Do you have an unresolved tax issue but can’t get a hold of the IRS? During this busy filing season, the IRS estimates that the agency is only able to answer six out of ten calls from taxpayers. Luckily for us, there’s a Taxpayer Advocate Service (TAS) within the IRS specifically set up to give voice to your tax concerns. If your refund is held up or you’re a victim of identity theft, the TAS is tasked with resolving the tax problems of individuals and small businesses.
Yahoo Finance interviewed Nina Olson, IRS National Taxpayer Advocate, to find out some of the obstacles taxpayers can expect to face this filing season, and how to tackle them.
Scammers are now targeting your employer
Identity thieves get more sophisticated each year. Coming up with new schemes to steal the most data with the least amount of work, Olson warns that scammers are now targeting employers’ payroll departments.
Typically the scammer, posing as someone from the IRS, will call a payroll employee and ask them to resend their W2 forms, stating the original electronic file has been corrupted. With all those Social Security numbers, names, addresses, and earnings on hand, scammers are able to produce perfectly filed returns and deposit the refunds into their own bank accounts.
If you’ve determined that more than one return was filed using your SSN, and the one you’re trying to file is being rejected as a duplicate, take these 6 steps to protect yourself:
- File a complaint with the Federal Trade Commission
- Alert the major credit bureaus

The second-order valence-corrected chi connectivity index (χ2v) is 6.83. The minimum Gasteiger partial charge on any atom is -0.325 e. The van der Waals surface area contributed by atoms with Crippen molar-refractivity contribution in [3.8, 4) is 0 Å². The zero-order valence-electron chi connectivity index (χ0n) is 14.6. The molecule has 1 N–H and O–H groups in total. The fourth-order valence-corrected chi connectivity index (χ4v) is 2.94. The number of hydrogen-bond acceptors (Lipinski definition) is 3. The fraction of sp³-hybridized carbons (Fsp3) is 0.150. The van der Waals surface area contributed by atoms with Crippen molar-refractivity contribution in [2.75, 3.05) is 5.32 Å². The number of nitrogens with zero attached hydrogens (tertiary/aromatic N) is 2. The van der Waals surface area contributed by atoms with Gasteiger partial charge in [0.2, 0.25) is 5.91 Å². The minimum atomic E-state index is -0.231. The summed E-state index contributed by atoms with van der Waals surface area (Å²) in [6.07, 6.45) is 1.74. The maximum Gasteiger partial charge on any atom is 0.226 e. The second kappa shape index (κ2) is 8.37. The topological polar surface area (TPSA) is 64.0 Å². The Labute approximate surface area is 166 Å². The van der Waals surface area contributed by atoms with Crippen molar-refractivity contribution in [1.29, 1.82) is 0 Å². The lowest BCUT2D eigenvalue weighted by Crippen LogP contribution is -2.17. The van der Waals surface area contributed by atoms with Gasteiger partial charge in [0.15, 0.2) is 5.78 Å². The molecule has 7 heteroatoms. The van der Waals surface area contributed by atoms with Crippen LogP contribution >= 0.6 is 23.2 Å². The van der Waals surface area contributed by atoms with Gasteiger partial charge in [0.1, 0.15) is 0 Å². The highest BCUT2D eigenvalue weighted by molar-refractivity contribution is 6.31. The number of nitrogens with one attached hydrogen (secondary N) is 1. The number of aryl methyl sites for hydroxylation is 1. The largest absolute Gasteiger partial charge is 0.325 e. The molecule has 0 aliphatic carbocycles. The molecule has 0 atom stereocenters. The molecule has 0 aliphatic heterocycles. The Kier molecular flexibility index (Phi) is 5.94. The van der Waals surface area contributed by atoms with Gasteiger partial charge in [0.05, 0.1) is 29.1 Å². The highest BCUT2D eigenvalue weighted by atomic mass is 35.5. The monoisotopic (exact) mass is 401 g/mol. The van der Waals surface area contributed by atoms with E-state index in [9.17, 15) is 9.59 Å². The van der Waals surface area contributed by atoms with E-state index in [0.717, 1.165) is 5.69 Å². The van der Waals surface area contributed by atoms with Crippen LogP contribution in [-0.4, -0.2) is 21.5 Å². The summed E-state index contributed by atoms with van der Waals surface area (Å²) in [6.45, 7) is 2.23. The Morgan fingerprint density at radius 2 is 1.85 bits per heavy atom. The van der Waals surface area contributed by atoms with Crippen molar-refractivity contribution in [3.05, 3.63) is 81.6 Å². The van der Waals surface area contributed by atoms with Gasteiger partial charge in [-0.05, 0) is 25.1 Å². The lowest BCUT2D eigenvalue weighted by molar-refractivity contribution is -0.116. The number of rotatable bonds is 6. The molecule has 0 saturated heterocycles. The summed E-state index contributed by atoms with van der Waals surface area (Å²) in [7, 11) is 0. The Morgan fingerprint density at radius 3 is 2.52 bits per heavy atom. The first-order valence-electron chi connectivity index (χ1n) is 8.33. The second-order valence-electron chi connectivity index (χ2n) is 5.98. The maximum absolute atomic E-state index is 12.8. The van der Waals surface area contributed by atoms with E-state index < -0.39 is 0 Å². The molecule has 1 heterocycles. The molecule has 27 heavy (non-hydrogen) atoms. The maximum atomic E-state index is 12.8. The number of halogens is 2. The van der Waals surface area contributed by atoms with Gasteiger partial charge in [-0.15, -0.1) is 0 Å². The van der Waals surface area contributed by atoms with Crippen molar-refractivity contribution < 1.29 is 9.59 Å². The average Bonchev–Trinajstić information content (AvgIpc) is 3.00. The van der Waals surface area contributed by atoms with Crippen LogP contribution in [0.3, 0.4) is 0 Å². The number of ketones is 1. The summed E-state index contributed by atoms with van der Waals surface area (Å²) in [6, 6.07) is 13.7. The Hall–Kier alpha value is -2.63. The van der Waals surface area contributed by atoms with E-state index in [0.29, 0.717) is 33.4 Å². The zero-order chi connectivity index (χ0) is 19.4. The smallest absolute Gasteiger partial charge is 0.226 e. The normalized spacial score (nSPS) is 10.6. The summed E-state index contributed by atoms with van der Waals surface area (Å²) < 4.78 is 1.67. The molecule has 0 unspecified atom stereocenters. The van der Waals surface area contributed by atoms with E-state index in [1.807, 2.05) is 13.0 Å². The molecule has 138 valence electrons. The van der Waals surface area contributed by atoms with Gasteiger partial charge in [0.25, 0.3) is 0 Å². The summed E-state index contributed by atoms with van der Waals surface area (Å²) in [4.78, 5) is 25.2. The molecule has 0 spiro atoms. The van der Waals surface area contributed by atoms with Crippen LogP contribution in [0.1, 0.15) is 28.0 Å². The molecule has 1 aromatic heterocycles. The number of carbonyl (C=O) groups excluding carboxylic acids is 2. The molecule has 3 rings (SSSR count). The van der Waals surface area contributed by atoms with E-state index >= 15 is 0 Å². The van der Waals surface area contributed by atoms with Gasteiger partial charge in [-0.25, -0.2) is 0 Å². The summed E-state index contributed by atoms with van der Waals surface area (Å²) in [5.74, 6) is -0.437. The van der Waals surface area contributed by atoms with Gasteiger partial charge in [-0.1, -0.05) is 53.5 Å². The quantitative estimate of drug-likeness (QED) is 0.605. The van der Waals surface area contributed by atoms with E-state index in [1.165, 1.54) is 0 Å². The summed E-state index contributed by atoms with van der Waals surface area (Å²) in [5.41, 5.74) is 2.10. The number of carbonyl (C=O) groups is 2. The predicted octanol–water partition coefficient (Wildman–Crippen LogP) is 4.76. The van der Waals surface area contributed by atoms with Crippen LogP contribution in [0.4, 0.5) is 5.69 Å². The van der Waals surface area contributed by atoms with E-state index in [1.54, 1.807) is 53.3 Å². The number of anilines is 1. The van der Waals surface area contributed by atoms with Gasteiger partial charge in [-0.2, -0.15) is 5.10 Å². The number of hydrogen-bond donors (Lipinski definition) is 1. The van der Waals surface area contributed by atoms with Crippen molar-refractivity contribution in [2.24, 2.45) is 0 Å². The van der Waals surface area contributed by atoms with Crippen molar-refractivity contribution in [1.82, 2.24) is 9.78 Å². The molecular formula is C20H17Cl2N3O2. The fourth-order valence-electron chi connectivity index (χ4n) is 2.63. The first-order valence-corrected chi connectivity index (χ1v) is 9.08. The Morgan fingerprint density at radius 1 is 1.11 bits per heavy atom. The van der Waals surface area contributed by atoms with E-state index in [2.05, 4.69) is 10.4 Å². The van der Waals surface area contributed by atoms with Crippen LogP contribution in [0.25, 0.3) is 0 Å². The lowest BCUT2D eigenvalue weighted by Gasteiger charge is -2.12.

- Check your credit report for accounts opened without your authorization
- Fill out IRS Identity Theft Affidavit, form 14039
- Send in a paper tax return
- Set up spending alerts on your bank and credit card accounts
Scammers are targeting tax preparers
Hackers are also targeting tax preparers who are ill-prepared for a security breach. Carefully crafted phishing emails that look official, but are ripe with malicious links, are being sent to accountants and tax professionals across the country.
There are different twists to this new filing scam. In one scenario, the scammer uses the taxpayers’ real bank accounts for the deposit and then calls the taxpayer, posing as an official debt collection agent. On this call, the scammer typically says the refund was deposited in error, and requests the money forwarded to a new account.
In today’s day and age of rampant ID theft, Olson advises that before you hire someone to do your taxes, find out what measures they have in place to safeguard their clients’ information, what security software is used, how sensitive electronic files are securely shared, and where all your information is being stored.
You may have to file an amended return
By mid-February, 32 million Americans have already filed their taxes, but some may need to amend their returns in order to claim their full benefit. In the Budget Bipartisan Act of 2018 that was signed on Feb. 9, there were a number of tax provisions that had expired at the end of 2016, but were retroactively extended through 2017.
Basically what this means is that some deductions, also known as “above the line deductions” like tuition and mortgage expenses, are available without having to itemize to claim the benefit. But because the forms are outdated, you might need to fill out additional forms when you file.
For taxpayers who have already filed, you may have to file an amended return.
For those in the process of filing now, Olson says the IRS is working to get guidance and information to tax companies so they can reprogram the software and allow people to claim their full benefit for 2017.
“We’ve had times before where this has happened and it’s led to a great deal of confusion on taxpayers,” says Olson, but you can check the IRS’s website for any updated forms as they get revised.
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